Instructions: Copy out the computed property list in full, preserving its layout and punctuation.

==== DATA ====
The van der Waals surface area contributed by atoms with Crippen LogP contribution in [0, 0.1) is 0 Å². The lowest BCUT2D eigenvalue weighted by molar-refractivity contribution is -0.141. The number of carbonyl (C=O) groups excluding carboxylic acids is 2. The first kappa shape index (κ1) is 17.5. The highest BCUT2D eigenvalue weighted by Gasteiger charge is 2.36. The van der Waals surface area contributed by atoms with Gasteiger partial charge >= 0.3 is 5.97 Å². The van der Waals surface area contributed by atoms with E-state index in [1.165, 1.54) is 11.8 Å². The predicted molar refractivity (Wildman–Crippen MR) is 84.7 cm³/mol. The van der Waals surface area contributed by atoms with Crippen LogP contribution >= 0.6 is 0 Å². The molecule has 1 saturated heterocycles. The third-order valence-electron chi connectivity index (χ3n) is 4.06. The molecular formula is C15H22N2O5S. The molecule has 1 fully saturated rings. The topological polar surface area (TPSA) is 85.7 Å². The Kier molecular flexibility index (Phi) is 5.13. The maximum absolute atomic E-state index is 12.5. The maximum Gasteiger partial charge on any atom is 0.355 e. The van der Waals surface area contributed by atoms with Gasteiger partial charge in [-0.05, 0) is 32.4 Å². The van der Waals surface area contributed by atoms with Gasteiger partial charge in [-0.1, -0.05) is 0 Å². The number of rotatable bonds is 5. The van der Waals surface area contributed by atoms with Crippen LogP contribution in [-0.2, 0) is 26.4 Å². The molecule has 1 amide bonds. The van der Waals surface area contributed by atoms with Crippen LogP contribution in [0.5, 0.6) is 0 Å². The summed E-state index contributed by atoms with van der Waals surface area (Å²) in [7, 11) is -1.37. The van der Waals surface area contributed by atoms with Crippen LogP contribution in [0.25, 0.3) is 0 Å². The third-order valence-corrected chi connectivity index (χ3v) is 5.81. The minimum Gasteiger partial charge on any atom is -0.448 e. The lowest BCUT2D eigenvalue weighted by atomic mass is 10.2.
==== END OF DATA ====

The van der Waals surface area contributed by atoms with Crippen LogP contribution in [0, 0.1) is 0 Å². The lowest BCUT2D eigenvalue weighted by molar-refractivity contribution is -0.141. The number of carbonyl (C=O) groups excluding carboxylic acids is 2. The first kappa shape index (κ1) is 17.5. The highest BCUT2D eigenvalue weighted by Gasteiger charge is 2.36. The van der Waals surface area contributed by atoms with Gasteiger partial charge >= 0.3 is 5.97 Å². The van der Waals surface area contributed by atoms with E-state index in [1.165, 1.54) is 11.8 Å². The predicted molar refractivity (Wildman–Crippen MR) is 84.7 cm³/mol. The van der Waals surface area contributed by atoms with Crippen LogP contribution >= 0.6 is 0 Å². The molecule has 1 saturated heterocycles. The third-order valence-electron chi connectivity index (χ3n) is 4.06. The molecular formula is C15H22N2O5S. The molecule has 1 fully saturated rings. The topological polar surface area (TPSA) is 85.7 Å². The Kier molecular flexibility index (Phi) is 5.13. The maximum absolute atomic E-state index is 12.5. The maximum Gasteiger partial charge on any atom is 0.355 e. The van der Waals surface area contributed by atoms with Gasteiger partial charge in [-0.05, 0) is 32.4 Å². The van der Waals surface area contributed by atoms with Gasteiger partial charge in [-0.1, -0.05) is 0 Å². The number of rotatable bonds is 5. The van der Waals surface area contributed by atoms with Crippen LogP contribution in [-0.2, 0) is 26.4 Å². The molecule has 1 amide bonds. The van der Waals surface area contributed by atoms with Crippen LogP contribution in [0.5, 0.6) is 0 Å². The summed E-state index contributed by atoms with van der Waals surface area (Å²) in [7, 11) is -1.37. The van der Waals surface area contributed by atoms with Crippen LogP contribution in [0.25, 0.3) is 0 Å². The third-order valence-corrected chi connectivity index (χ3v) is 5.81. The minimum Gasteiger partial charge on any atom is -0.448 e. The lowest BCUT2D eigenvalue weighted by atomic mass is 10.2.